2. Disparate practice areas. Let’s say you practice personal injury and medical malpractice. Those two areas can exist in harmony on a single site. But what if you practice criminal defense and estate planning? Your goal isn’t to dilute your message to potential clients, and two very different practice areas coexisting on a single website might do that. It’s highly likely that two very different practice areas on one site may cause potential clients to turn away – potential clients who otherwise would engage your firm. One of the most important things for attorneys to keep in mind is that, on the web, your potential clients won’t care about what you do or what you know until they know you care about their specific problem. Keep your focus on them and their issues.
3. You’re an attorney who wants to build something big. If you’re an attorney that wants to focus on becoming a thought leader and market leader for a specific area, multiple websites may be the right approach for you. Even if you’re handling other cases, your goal is to be the leader in a specific area. To do this, you may want to build a giant website on the particular topic with a highly focused blog. But you’ll need room to do some scaling. In this case, I recommend that you start with one site specifically for the area you’d like to become a leader in. Grow it into a site that will fuel your law career while keeping your other site for your other cases to allow that additional business to roll in.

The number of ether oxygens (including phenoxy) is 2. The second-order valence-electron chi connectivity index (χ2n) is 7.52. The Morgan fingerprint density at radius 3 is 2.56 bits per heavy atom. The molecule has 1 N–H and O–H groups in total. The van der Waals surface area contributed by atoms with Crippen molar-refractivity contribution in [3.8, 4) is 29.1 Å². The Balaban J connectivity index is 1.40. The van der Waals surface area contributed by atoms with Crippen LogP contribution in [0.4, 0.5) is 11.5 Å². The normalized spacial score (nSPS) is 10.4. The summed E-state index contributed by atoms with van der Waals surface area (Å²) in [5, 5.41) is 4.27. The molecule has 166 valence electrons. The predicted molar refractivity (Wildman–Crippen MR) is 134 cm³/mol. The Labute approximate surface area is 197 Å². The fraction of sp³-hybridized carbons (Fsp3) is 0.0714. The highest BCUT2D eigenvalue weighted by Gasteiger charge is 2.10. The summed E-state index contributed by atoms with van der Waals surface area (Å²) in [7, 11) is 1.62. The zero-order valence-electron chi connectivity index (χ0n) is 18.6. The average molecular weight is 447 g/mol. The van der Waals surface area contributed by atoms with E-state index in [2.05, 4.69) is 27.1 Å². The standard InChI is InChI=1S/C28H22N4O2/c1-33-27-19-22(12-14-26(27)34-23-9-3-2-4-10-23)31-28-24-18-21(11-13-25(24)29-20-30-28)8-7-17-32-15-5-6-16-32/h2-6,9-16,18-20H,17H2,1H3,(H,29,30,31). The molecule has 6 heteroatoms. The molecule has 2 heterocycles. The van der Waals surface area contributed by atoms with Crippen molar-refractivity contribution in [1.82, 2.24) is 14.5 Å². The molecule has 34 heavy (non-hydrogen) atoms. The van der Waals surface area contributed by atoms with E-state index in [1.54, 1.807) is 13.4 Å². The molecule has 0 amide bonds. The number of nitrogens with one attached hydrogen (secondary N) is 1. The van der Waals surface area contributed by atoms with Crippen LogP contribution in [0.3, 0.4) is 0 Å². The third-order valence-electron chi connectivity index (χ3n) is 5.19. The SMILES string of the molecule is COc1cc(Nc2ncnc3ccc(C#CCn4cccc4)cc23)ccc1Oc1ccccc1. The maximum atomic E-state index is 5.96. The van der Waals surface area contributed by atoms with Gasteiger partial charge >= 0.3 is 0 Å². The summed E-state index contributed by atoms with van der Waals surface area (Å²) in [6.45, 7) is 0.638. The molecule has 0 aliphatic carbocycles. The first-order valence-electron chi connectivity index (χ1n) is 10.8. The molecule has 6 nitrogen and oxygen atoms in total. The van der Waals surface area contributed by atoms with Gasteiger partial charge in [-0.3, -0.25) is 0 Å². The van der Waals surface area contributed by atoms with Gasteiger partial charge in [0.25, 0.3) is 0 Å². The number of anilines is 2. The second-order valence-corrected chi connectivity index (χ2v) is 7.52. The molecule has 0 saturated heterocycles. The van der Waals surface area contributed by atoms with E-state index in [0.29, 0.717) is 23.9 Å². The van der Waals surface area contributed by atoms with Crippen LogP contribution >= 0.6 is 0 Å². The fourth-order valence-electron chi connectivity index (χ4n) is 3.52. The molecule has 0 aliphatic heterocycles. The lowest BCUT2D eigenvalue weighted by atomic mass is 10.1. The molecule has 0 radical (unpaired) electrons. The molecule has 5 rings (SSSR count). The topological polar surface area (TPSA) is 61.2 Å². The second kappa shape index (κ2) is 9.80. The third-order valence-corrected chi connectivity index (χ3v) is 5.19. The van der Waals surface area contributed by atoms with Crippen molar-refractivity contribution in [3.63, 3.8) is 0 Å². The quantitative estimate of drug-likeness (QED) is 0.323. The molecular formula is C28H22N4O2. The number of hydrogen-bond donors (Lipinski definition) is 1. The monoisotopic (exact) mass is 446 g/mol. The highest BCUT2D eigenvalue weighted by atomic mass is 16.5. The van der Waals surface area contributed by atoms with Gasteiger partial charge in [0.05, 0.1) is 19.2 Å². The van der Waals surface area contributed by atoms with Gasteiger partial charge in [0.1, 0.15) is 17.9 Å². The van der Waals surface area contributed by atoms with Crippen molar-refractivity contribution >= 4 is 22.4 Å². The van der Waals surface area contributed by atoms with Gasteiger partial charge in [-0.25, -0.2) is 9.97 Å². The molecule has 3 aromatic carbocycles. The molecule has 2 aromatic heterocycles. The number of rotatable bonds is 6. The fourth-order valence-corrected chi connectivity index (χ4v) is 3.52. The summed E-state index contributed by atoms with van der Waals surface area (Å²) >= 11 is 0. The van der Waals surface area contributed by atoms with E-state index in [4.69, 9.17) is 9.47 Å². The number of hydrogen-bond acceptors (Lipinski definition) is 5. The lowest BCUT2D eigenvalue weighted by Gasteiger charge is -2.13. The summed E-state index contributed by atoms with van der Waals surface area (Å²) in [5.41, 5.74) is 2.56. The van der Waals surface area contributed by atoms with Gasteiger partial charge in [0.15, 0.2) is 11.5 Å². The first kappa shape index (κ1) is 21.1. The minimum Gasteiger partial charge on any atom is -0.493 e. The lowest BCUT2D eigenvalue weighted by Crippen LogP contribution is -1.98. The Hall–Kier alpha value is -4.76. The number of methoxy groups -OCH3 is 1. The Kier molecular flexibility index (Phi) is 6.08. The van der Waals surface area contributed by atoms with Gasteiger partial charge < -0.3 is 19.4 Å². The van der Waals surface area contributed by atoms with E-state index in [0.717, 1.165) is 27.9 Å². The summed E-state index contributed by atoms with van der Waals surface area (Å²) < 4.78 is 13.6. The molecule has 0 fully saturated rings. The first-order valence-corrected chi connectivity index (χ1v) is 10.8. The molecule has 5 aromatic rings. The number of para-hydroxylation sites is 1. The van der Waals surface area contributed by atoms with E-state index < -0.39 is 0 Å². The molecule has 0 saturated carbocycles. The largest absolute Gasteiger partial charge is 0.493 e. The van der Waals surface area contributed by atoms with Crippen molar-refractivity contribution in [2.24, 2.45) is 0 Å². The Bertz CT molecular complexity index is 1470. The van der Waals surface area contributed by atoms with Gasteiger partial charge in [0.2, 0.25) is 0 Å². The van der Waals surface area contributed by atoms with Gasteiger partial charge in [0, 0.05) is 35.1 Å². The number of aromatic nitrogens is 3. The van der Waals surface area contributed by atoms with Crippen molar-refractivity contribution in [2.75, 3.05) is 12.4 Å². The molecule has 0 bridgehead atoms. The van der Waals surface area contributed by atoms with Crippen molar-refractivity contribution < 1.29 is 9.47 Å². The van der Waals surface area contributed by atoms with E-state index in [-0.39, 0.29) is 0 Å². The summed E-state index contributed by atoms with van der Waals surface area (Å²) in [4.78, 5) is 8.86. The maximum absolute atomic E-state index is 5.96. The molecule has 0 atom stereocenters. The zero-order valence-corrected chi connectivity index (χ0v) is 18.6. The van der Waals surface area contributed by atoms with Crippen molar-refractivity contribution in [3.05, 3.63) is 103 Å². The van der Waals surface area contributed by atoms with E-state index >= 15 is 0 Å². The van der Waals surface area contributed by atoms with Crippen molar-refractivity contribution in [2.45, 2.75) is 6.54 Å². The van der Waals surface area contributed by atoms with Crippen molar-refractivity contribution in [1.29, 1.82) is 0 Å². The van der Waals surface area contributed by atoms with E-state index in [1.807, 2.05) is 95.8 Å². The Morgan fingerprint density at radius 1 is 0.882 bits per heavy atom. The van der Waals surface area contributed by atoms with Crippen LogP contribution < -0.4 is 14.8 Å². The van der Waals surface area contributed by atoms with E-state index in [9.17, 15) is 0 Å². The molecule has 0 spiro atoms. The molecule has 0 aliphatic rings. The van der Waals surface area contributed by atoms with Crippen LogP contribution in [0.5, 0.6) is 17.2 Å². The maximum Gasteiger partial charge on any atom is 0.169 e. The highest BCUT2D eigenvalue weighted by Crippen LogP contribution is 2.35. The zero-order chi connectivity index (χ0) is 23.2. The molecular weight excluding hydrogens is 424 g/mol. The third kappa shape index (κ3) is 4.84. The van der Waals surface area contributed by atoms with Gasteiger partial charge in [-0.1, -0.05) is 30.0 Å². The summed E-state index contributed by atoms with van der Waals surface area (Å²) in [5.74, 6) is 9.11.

4 . You’re targeting specific, time sensitive cases. Maybe there is a dangerous drug on the market that’s getting recalled – something that results in multi?district litigation. You may want to have a specific website (with a memorable domain name) to encourage potential plaintiffs to engage you. A separate website is a good idea here in that you’ll want those potential clients to be extremely focused on the task at hand – not distracted by other areas of practice you may handle.
If you’re thinking about multiple websites, keep in mind that added websites can often mean added responsibility. Just because you can have another website doesn’t always mean you should create one. Have a conversation with yourself. Ask whether you have the bandwidth to handle multiple sites, because each one takes time and energy to do properly. You’ll want to make sure you have enough to say, because if you don’t have something new to add to the conversation, you’ll be wasting your efforts. There’s a lot of really bad content out there. Aim to create only high-quality content that is significant, useful, informative and trustworthy. Don’t spread information thinly across multiple sites. Users won’t find it useful, and Google may have a problem with it, too.
There are lots of reasons to have two or more websites, but the decision should be one that’s not based on emotion. It’s a decision that must be planned well and done professionally. You should ensure your objectives for creating multiple websites are clear. Above all, avoid doing what everyone else is doing – don’t let greed or fear cloud your decision making.